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Tax-Exempt Governmental Bonds, 1991-1995.

Nearly $1.0 trillion of tax-exempt governmental bonds were issued during the period 1991 through 1995. Approximately three-fourths of the $969.9 billion of bonds issued were long-term (i.e., with maturities of 13 months or more) in nature. The $719.2 billion of long-term tax-exempt governmental bonds issued were split between new issues (52.3 percent) and refunding issues (47.7 percent). More than one-fourth of the $376.3 billion of new long-term tax-exempt governmental bonds issued during this period was for education.

Legislative Background

Since the inception of the modern-day Federal income tax in 1913, an exclusion from income subject to tax has been provided for interest received by holders of debt obligations (i.e., bonds) of States and their political subdivisions [1]. This provision, which is in section 103 of the Internal Revenue Code of 1986, currently disallows the application of this general exclusion for "private activity bonds" that are not "qualified bonds," and for "arbitrage bonds."

The restrictions on the application of the general interest exclusion for State and local debt obligations began in 1968 with the passage of the Revenue and Expenditure Control Act (Public Law 90-364). In general, the restrictions are intended to limit the use of the exclusion provision in instances where the bond proceeds are not used for a public purpose or the issuers are exploiting arbitrage opportunities. The interest exclusion for arbitrage bonds, which are bonds whose proceeds are used to acquire higher-yielding investments, was initially eliminated in 1969 [2].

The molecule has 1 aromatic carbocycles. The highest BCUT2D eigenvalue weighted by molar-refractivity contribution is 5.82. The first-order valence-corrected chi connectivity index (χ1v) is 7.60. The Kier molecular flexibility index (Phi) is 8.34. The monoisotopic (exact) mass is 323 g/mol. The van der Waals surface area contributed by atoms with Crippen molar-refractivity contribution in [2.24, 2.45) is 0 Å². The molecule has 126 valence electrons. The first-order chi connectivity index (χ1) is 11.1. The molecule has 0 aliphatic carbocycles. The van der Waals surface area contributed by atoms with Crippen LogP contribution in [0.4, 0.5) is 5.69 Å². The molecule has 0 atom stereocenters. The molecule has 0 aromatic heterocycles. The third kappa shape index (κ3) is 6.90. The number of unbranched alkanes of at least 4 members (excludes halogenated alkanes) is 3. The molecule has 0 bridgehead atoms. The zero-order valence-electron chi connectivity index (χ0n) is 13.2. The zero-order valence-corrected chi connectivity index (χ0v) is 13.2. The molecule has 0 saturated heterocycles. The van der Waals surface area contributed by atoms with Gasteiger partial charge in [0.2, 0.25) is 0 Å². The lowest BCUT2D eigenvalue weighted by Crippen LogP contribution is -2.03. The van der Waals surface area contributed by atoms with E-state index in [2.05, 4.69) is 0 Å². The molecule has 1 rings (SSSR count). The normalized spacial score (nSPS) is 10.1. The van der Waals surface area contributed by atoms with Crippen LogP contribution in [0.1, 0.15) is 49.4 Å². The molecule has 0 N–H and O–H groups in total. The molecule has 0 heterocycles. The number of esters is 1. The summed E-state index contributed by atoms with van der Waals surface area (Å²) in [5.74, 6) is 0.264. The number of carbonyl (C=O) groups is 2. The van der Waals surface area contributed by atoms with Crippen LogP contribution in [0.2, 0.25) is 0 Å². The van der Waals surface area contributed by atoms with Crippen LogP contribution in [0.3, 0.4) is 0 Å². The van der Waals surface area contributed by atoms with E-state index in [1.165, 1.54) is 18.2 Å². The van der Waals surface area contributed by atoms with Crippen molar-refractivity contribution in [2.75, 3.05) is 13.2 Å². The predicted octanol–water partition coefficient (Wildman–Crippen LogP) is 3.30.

The Tax Reform Act of 1986 included further restrictions on arbitrage and a new restriction on advance refundings. New tax-exempt governmental bonds were limited to one advance refunding. In addition, rebate requirements, which generally require arbitrage profits on tax-exempt bonds to be rebated to the Federal Government, were expanded to include nearly all tax-exempt bonds. Exceptions to the rebate requirement are available for bond issues whose proceeds are invested in higher-yielding investments for a temporary period (generally less than 6 months) and if a minor portion of the bond proceeds are invested in higher yielding investments. Exceptions are also available for certain small issues and for bonds used to finance construction projects, as long as the proceeds are spent in a timely manner.